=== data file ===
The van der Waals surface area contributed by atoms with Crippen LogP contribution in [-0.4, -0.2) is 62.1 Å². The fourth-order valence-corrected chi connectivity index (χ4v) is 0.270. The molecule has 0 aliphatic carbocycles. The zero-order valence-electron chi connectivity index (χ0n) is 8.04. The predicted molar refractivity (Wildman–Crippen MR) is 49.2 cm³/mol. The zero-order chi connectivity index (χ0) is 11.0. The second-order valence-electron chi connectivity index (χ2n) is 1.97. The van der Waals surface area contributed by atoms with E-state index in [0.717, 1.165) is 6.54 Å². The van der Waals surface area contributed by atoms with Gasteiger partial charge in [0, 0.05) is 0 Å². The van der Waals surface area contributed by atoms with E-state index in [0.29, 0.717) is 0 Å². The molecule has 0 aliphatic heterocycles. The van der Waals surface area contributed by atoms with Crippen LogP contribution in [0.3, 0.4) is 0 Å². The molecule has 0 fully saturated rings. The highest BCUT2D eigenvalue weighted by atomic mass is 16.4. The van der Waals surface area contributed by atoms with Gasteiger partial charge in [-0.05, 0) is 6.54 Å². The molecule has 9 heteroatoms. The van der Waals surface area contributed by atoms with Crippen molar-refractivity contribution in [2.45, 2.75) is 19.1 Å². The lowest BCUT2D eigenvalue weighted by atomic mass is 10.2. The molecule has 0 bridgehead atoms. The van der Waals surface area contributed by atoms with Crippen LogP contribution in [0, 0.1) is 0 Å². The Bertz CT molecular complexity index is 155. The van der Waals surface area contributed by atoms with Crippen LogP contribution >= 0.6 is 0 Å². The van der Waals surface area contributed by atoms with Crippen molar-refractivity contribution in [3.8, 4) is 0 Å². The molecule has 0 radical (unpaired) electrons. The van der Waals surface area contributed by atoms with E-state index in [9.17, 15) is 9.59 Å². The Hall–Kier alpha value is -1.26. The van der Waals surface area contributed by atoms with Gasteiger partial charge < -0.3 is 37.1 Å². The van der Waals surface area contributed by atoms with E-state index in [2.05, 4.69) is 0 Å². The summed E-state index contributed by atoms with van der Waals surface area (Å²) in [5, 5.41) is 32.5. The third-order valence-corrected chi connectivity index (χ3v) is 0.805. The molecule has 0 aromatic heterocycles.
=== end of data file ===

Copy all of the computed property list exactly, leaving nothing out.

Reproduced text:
The van der Waals surface area contributed by atoms with Crippen LogP contribution in [-0.4, -0.2) is 62.1 Å². The fourth-order valence-corrected chi connectivity index (χ4v) is 0.270. The molecule has 0 aliphatic carbocycles. The zero-order valence-electron chi connectivity index (χ0n) is 8.04. The predicted molar refractivity (Wildman–Crippen MR) is 49.2 cm³/mol. The zero-order chi connectivity index (χ0) is 11.0. The second-order valence-electron chi connectivity index (χ2n) is 1.97. The van der Waals surface area contributed by atoms with E-state index in [0.717, 1.165) is 6.54 Å². The van der Waals surface area contributed by atoms with Gasteiger partial charge in [0, 0.05) is 0 Å². The van der Waals surface area contributed by atoms with E-state index in [0.29, 0.717) is 0 Å². The molecule has 0 aliphatic heterocycles. The van der Waals surface area contributed by atoms with Crippen LogP contribution in [0.3, 0.4) is 0 Å². The molecule has 0 fully saturated rings. The highest BCUT2D eigenvalue weighted by atomic mass is 16.4. The van der Waals surface area contributed by atoms with Gasteiger partial charge in [-0.05, 0) is 6.54 Å². The molecule has 9 heteroatoms. The van der Waals surface area contributed by atoms with Crippen molar-refractivity contribution in [2.45, 2.75) is 19.1 Å². The lowest BCUT2D eigenvalue weighted by atomic mass is 10.2. The molecule has 0 bridgehead atoms. The van der Waals surface area contributed by atoms with Crippen LogP contribution in [0, 0.1) is 0 Å². The Bertz CT molecular complexity index is 155. The van der Waals surface area contributed by atoms with Crippen LogP contribution >= 0.6 is 0 Å². The van der Waals surface area contributed by atoms with Crippen molar-refractivity contribution in [3.8, 4) is 0 Å². The molecule has 0 radical (unpaired) electrons. The van der Waals surface area contributed by atoms with E-state index in [9.17, 15) is 9.59 Å². The Hall–Kier alpha value is -1.26. The van der Waals surface area contributed by atoms with Gasteiger partial charge < -0.3 is 37.1 Å². The van der Waals surface area contributed by atoms with E-state index in [2.05, 4.69) is 0 Å². The summed E-state index contributed by atoms with van der Waals surface area (Å²) in [5, 5.41) is 32.5. The third-order valence-corrected chi connectivity index (χ3v) is 0.805. The molecule has 0 aromatic heterocycles.